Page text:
Following on the heels of Trolls World Tour’s direct-to-video release, the new CGI Scooby-Doo feature film Scoob! lands on VOD on May 15. It’s a reimagining of the popular Saturday-morning cartoon series, featuring Amanda Seyfried, Gina Rodriguez, Zac Efron, and Will Forte as the voices of iconic animated mystery-solvers Daphne, Velma, Fred, and Shaggy. In their newest incarnation, they’re out to stop an impending “dogpocalypse” masterminded by fellow Hanna-Barbera character Dick Dastardly (Jason Isaacs).
That’s all fine and dandy, but every new Scooby-Doo movie is only following in the heels of the wildest theatrical adaptations of the beloved cartoon: the early-2000s live-action Scooby-Doo movies.
2002’s Scooby-Doo and 2004’s Scooby-Doo: Monsters Unleashed are not, shall we say, objectively good. But they are a great time. They’re dressed up like kids’ movies, but they’re actually raunchy adult comedies packaged to fly under the PG rating, so they play with tropes appropriate to both age groups. Perhaps if the Scooby-Doo movies were totally allowed to be early-2000s rowdy comedies, they would’ve been forgettable. Perhaps if they’d just been fun kids’ flicks, they’d just be a nostalgia fest. But the fact that they did their utter best to be both of those things at once makes them memorable in a very specific way.
The 2002 Scooby-Doo, penned by Guardians of the Galaxy writer-director James Gunn and directed by Raja Gosnell, takes place two years after the mystery-solving gang split up. Daphne (Sarah Michelle Gellar), Velma (Linda Cardellini), Fred (Freddie Prinze Jr.), Shaggy (Matthew Lillard), and Scooby are all invited to a mysterious vacation getaway called Spooky Island. Resort mogul Emile Mondavarious (Rowan Atkinson) wants them to investigate “brainwashed” tourists, but none of them know the others are invited as well. Hijinks ensue.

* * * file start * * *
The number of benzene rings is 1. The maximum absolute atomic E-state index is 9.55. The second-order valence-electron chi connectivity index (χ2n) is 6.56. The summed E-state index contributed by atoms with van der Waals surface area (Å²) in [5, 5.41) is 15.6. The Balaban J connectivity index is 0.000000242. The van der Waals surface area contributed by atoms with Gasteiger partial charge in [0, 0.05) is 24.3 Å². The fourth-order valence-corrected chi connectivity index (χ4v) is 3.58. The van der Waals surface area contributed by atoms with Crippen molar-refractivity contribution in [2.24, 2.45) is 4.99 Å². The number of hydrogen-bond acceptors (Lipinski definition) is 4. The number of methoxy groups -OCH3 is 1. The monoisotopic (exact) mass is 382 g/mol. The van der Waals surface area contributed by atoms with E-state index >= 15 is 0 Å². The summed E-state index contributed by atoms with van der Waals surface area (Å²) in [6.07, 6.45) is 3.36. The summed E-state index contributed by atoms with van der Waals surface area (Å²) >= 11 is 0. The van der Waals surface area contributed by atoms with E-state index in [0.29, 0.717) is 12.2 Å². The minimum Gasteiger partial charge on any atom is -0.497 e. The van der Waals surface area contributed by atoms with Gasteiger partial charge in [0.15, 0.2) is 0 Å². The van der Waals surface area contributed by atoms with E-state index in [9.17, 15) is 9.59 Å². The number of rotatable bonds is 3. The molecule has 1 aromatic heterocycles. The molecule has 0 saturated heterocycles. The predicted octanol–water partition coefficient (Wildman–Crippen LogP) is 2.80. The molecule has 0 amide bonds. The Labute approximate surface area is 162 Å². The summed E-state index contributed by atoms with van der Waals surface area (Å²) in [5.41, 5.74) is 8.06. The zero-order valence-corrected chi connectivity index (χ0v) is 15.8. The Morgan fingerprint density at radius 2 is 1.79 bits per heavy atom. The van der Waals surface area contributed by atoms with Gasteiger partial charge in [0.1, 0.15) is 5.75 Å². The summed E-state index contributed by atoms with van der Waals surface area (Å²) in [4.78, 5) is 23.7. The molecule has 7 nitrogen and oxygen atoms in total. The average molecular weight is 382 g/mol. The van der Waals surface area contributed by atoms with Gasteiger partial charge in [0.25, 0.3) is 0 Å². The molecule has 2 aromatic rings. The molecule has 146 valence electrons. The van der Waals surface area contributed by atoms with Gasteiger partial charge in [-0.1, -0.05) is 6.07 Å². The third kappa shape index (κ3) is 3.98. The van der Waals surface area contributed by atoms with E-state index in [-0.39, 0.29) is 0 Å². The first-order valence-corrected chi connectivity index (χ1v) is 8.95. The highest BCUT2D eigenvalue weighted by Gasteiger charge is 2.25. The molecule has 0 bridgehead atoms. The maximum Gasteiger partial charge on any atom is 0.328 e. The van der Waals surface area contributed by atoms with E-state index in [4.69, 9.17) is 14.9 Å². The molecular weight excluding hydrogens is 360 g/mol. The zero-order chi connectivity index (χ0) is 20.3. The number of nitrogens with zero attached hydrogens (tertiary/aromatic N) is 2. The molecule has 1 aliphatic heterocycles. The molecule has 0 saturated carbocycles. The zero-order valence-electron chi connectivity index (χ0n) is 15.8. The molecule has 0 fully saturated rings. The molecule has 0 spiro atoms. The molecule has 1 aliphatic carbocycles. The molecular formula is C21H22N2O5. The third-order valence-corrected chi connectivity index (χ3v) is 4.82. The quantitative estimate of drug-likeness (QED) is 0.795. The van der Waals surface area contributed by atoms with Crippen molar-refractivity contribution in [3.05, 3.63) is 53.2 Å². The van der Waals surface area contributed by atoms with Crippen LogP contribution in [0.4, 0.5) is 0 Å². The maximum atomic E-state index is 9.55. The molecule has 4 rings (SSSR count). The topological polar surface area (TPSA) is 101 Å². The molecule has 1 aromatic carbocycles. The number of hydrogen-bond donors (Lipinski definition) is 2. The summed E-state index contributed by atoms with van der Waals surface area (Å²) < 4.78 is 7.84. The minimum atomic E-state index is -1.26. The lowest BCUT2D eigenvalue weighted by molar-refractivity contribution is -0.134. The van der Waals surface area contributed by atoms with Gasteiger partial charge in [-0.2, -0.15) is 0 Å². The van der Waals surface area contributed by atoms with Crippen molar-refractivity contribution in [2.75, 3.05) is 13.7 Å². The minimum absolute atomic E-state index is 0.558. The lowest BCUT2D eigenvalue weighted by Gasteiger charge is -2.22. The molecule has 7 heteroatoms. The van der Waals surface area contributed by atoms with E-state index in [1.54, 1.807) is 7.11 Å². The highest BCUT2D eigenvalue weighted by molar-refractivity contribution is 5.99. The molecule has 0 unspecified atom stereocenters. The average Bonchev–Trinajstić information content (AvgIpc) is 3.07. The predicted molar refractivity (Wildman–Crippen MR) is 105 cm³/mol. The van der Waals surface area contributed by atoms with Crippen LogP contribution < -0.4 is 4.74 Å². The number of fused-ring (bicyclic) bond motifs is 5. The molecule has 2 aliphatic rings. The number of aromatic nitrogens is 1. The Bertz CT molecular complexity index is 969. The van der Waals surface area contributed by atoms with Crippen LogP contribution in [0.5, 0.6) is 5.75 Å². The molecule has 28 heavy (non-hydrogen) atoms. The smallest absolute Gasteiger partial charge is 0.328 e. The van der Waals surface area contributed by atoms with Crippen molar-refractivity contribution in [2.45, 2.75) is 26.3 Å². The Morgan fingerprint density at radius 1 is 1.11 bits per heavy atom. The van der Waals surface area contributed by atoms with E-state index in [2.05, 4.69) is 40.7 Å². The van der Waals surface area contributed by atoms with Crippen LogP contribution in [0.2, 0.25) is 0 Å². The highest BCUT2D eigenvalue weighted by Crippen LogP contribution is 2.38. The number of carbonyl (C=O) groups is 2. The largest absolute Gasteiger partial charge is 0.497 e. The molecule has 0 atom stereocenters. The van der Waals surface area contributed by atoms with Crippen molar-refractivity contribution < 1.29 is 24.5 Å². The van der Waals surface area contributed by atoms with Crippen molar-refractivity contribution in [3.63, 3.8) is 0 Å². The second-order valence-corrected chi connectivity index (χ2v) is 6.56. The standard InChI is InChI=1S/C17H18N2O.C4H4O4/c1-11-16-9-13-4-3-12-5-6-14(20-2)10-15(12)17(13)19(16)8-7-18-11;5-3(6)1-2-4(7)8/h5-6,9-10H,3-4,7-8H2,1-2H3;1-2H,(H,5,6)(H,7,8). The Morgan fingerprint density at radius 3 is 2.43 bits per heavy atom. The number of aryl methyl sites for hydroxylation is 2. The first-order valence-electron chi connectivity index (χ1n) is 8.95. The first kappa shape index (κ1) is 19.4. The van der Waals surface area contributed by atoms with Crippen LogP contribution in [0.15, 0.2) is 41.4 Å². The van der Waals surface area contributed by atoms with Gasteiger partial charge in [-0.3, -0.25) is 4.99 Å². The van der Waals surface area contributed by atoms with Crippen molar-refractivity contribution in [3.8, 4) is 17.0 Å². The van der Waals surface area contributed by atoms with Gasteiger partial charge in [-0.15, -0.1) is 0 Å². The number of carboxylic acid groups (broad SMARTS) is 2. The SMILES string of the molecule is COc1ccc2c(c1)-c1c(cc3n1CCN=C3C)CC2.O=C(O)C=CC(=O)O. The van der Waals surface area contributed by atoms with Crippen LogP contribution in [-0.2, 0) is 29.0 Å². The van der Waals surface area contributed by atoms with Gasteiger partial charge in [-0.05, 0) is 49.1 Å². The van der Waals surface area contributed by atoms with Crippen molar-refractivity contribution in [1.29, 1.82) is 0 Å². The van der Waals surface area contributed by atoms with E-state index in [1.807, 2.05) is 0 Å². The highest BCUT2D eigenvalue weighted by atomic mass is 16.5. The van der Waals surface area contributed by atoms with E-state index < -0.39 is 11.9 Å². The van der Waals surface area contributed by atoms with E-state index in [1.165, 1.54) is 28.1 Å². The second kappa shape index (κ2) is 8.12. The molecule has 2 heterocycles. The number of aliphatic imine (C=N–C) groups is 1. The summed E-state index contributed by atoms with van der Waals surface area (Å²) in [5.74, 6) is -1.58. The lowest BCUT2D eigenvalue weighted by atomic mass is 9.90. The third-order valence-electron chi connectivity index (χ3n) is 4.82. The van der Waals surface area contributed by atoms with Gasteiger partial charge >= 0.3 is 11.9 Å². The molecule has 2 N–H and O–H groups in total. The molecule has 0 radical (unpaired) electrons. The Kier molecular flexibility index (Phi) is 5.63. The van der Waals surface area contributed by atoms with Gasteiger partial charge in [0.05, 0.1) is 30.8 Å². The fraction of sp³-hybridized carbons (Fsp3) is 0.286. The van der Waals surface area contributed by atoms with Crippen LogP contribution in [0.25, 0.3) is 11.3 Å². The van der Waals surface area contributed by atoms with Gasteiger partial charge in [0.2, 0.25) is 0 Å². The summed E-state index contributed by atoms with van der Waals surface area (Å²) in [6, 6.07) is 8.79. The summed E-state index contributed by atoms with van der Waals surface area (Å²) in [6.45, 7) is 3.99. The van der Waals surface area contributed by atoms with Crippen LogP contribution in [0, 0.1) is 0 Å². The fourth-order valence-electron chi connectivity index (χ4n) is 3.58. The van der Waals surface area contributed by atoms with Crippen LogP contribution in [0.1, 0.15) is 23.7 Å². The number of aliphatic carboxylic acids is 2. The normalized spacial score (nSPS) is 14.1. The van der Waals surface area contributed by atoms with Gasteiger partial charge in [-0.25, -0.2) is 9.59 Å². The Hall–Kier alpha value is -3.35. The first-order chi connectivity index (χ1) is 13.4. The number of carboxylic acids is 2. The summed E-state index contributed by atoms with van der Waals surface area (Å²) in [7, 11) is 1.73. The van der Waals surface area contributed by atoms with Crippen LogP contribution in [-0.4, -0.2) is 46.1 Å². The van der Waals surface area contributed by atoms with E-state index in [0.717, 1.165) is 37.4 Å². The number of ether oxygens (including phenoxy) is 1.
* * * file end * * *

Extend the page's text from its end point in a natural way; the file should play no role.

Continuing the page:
Monsters Unleashed, also from Gunn and Gosnell, picks up some time after the first, after the gang gets back together and a museum opens in their honor, with relics from criminals they’ve apprehended. But when the costumes start disappearing and coming to life — and the media starts twisting the Scooby gang’s words to make them seem like the bad guys — they have to figure out what’s going on.
Watching these movies as a child, you’re probably going to miss all the marijuana references and raunchy jokes. As a kid, you aren’t seeing these characters as Buffy the Vampire Slayer in Daphne’s purple go-go boots, or Lindsay from Freaks and Geeks in Velma’s distinctive orange turtleneck. It’s just Daphne kicking ass, and Velma, complete with her signature bowl-cut hair. The irony that Sarah Michelle Gellar is being told she’s too girly to fight monsters when her best-known role was a demon slayer will go right over the heads of most 6-year-olds.
Part of the joy of watching these movies as a kid is the garish visual elements. The production design didn’t try to make over the Scooby-Doo cartoons to fit into a realistic world, they just made a physical world that looks as cartoonish as possible. The Mystery Machine doesn’t get a gritty makeover. It’s still lime-green and turquoise, with blobby orange letters. The characters, much like their cartoon counterparts, dress exclusively in one or two colors. Daphne’s always in purple, Velma’s in orange, with the boys in green and blue. The CG Scooby-Doo isn’t trying to be real; it’s a stylized cartoon, which means the dog doesn’t look janky and outdated today. (Unlike some of the CG monsters, which look absurdly fake.)
The real-world cartoon aesthetic extends to the story logic. Both these films are joyous, wacky, logic-defying rides. They both end with the signature “Aha! This bad guy was secretly someone else in disguise!” plot element that the cartoon relied on, except that because it’s happening in live-action, the reveals manifest in hilariously absurd ways. The beauty is that neither movie tries to make any sense of just how these impossible disguises have been pulled off. The movie’s logic just accepts that, yes, Scrappy-Doo was piloting Rowan Atkinson’s body like he was a flesh mecha. What of it?